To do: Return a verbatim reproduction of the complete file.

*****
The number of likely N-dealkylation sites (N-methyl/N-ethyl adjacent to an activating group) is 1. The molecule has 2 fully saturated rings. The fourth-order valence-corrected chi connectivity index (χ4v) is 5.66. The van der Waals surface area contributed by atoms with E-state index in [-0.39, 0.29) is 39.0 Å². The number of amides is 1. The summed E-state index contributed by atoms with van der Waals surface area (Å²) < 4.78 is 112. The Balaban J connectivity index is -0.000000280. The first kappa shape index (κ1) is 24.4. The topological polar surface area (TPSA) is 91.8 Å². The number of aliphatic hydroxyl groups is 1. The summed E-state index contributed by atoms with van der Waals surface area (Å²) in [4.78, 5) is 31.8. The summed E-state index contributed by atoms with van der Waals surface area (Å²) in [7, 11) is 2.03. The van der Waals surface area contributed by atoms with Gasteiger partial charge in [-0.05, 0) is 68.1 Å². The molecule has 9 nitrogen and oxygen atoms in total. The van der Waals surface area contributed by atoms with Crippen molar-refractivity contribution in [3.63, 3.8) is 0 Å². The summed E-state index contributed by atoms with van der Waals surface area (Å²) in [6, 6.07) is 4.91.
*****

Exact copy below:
The number of likely N-dealkylation sites (N-methyl/N-ethyl adjacent to an activating group) is 1. The molecule has 2 fully saturated rings. The fourth-order valence-corrected chi connectivity index (χ4v) is 5.66. The van der Waals surface area contributed by atoms with E-state index in [-0.39, 0.29) is 39.0 Å². The number of amides is 1. The summed E-state index contributed by atoms with van der Waals surface area (Å²) < 4.78 is 112. The Balaban J connectivity index is -0.000000280. The first kappa shape index (κ1) is 24.4. The topological polar surface area (TPSA) is 91.8 Å². The number of aliphatic hydroxyl groups is 1. The summed E-state index contributed by atoms with van der Waals surface area (Å²) in [4.78, 5) is 31.8. The summed E-state index contributed by atoms with van der Waals surface area (Å²) in [7, 11) is 2.03. The van der Waals surface area contributed by atoms with Gasteiger partial charge in [-0.05, 0) is 68.1 Å². The molecule has 9 nitrogen and oxygen atoms in total. The van der Waals surface area contributed by atoms with Crippen molar-refractivity contribution in [3.63, 3.8) is 0 Å². The summed E-state index contributed by atoms with van der Waals surface area (Å²) in [6, 6.07) is 4.91.